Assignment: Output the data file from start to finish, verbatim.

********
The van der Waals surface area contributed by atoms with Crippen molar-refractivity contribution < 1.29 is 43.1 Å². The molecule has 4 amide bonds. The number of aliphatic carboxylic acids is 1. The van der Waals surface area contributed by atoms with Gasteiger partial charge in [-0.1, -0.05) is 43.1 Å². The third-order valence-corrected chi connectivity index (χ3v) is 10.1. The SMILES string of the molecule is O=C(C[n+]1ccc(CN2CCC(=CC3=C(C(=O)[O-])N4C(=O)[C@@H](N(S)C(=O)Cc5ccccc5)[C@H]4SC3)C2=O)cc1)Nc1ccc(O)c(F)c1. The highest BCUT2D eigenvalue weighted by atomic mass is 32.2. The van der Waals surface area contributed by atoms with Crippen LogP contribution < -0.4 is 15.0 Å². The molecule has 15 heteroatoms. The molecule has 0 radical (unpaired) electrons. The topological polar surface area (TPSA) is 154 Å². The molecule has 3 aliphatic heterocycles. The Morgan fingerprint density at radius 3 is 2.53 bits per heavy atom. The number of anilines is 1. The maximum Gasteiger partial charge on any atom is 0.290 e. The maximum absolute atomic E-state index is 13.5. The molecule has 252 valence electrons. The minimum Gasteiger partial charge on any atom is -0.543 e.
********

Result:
The van der Waals surface area contributed by atoms with Crippen molar-refractivity contribution < 1.29 is 43.1 Å². The molecule has 4 amide bonds. The number of aliphatic carboxylic acids is 1. The van der Waals surface area contributed by atoms with Gasteiger partial charge in [-0.1, -0.05) is 43.1 Å². The third-order valence-corrected chi connectivity index (χ3v) is 10.1. The SMILES string of the molecule is O=C(C[n+]1ccc(CN2CCC(=CC3=C(C(=O)[O-])N4C(=O)[C@@H](N(S)C(=O)Cc5ccccc5)[C@H]4SC3)C2=O)cc1)Nc1ccc(O)c(F)c1. The highest BCUT2D eigenvalue weighted by atomic mass is 32.2. The van der Waals surface area contributed by atoms with Crippen LogP contribution < -0.4 is 15.0 Å². The molecule has 15 heteroatoms. The molecule has 0 radical (unpaired) electrons. The topological polar surface area (TPSA) is 154 Å². The molecule has 3 aliphatic heterocycles. The Morgan fingerprint density at radius 3 is 2.53 bits per heavy atom. The number of anilines is 1. The maximum Gasteiger partial charge on any atom is 0.290 e. The maximum absolute atomic E-state index is 13.5. The molecule has 252 valence electrons. The minimum Gasteiger partial charge on any atom is -0.543 e.